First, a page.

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Culture Reviews
Bowling for Columbine
Gun-nuts blasted - at point-blank range.

By Neil Mc Gowan

There’s nothing subtle about Michael Moore. In Bowling for Columbine, Moore tackles his topic head-on – why prevalent violent gun-related death (11,000 people die of gunshot wounds each and every year in the USA) is such an integral, and apparently acceptable, part of American life?

The film is not any kind of narrative retelling of the shooting of 12 students and one teacher at Columbine High School, in Littleton, Colorado – in a carefully premeditated attack. Instead, this is a pure documentary - there are no actors, and everyone who appears to comment does so as themselves, in their own words, voluntarily. Eric Harris and Dylan Klebold not only murdered their classmates, but laid a sequence of primitive booby-trap pipe-bombs around the school building. Having killed thirteen others, they finally shot themselves. The question WHY this would happen in quiet, American suburbia is the motor behind the movie.

Moore is an unashamed popularist, and anyone familiar with his TV work will know what to expect – ridicule and laughter aimed at those Moore holds to blame. Gags and gun-deaths rarely mix, but Moore pushes-out the boundaries to look at the overall approach to guns in the USA. Slapstick is his forte, and the Michigan North Country Bank couldn’t have tried harder to play his sad sap. They trace a newspaper ad for the bank – “open a new account, and we give you a free gun”, from a wide choice of models. More amazing than the offer itself is that the bank willingly allowed Moore to be filmed signing-up for the account… “What kind of Account? I’d like the one where you get the free gun, please”. Having gone through the rigmarole (“so this question means that it doesn’t matter if I am a psychopathic maniac, provided I have never been charged with a crime as one?”), he gets his gun: “OK, the first question is – do you really think it’s a good idea to give out guns in a Bank?”

He doesn’t, however, duck the serious side of things, and a sequence of longer interviews add both substance and structure to the movie. Littleton’s most famous son is Matt Stone – creator of South Park, (and the “Oh no, they killed Kenny!” line). Stone is more pensive and pessimistic in real life – he attributes the Columbine killings to an education system “in which you have to succeed, because if you slip just once, you are marked as a failure and you’ll wear that mark the rest of your life – you cannot climb back on. It defeats the whole principle of education as self-improvement”. Strangely the most moving interview is with Marilyn Manson. It seems almost impossible that the slender, androgynous evil-embracing Manson can reach common ground with the bearded, bear-like, klutzy do-gooding Moore in a baseball cap? Manson’s concern seems entirely genuine and not invented for the camera – he was held to have been responsible for putting the idea of killing into the minds of Harris and Klebold, who listened to his songs endlessly, including on the morning of their killing spree. But what else did they do that morning – that might have pushed them over the mental edge into psychopathia? They went… bowling? So could bowling be as bad an influence as… Manson?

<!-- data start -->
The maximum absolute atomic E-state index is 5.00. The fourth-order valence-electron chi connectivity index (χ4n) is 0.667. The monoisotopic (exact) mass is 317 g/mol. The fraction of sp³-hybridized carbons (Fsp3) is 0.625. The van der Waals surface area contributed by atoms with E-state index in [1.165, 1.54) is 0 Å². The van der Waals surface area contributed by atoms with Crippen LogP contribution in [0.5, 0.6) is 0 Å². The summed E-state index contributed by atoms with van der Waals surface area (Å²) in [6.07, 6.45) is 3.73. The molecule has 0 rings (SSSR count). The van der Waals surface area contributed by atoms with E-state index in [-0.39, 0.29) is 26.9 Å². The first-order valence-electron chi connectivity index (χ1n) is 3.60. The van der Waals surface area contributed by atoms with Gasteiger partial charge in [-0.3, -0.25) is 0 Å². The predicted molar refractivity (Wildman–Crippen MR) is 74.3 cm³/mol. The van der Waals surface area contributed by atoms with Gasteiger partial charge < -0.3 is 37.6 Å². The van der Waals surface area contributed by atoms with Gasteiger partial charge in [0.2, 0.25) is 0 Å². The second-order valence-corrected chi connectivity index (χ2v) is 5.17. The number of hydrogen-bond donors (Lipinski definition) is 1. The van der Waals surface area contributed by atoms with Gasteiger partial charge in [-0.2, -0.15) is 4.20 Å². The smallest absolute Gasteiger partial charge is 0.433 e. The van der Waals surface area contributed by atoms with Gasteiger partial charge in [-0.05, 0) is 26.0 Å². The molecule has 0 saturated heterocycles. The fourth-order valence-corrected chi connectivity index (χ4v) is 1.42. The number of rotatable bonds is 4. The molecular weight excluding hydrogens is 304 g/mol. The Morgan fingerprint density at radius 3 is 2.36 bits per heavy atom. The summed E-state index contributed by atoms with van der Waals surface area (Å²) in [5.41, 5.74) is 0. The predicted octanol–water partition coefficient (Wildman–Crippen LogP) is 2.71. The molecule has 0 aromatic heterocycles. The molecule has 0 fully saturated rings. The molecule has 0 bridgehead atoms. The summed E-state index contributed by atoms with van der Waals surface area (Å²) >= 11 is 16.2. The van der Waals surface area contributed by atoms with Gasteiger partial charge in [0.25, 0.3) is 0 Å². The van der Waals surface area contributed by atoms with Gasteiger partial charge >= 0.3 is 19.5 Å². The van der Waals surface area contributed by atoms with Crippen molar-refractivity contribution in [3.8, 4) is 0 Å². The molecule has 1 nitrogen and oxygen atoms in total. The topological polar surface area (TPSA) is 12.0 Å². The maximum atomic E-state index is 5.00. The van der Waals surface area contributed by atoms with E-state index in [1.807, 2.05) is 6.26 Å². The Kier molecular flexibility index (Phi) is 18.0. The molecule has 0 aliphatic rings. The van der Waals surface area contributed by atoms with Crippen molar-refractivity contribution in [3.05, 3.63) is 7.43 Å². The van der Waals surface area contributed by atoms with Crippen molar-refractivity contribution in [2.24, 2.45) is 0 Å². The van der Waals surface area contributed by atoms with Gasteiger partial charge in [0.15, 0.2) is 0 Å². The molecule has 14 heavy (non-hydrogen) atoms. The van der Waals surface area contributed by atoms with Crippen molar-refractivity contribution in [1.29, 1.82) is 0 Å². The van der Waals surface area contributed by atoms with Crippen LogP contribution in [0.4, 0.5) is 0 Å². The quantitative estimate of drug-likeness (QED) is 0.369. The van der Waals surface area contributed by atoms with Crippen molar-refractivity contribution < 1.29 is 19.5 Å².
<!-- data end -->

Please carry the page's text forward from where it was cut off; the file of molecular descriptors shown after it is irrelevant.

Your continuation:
Opposing voices, including the Gun Lobby, aren’t denied their camera-time either. It is true, of course, that a history of the National Rifle Association presented as a South-Park style cartoon (actually it is not Stone’s animation) is, perhaps, a little one-sided? Moore’s take on this is that they will do exactly the same, so he has a duty to make his point as sharply (and controversially) as they do. One stunt which he swears was not set-up, was turning up at Charlton Heston’s house (Heston is the President of the NRA, famous for the “pry it from my cold, dead hand” speech) unannounced, ringing the doorbell, and asking for an interview? Heston agrees, and gives a more guarded account of his reasons for supporting NRA viewpoints than he has done in public. He declines to discuss why the NRA found it necessary to stage a meeting in Littleton just days after the shooting, “even though the Mayor said “Don’t come here. We don’t want you here””.

But these are just the words. What Moore does superbly well is to use the big-screen medium to highlight the glamour, the sexiness, the allure of violence. He holds back the information that nearly half of the parents of Columbine High pupils work building Guided Missiles – until the right moment. His campaign to force K-Mart to stop supplying ammunition in its supermarkets (Harris and Klebold bought their ammunition from K-Mart) features too… as does a look across the border at Canada, where a similar society unaccountably has 90% fewer gun-related deaths?

The sophistry is faultless, and as a final fireproofing from attack, he dedicates the film to two other young victims of gun crime – Laura Wilcox, shot by a mental patient (how did he come to have the gun?) whilst doing voluntary work in her college vacation, and Herbert “Sluggo” Cleaves – the son of Moore’s personal friends, shot dead randomly on his porch by drive-by attackers in Flint, Michigan…Moore’s own home town.

The film is passionate; Moore’s view is clear, from the outset; he offers his opponents at least some chance for comeback; he propagandises, but he doesn’t preach. You will either love or hate this film, there is no middle ground. Psychopaths and gun-nuts – stay home and masturbate over gun magazines or something, will you? This isn’t the film for you. As the Mayor said - “Don’t come here”.

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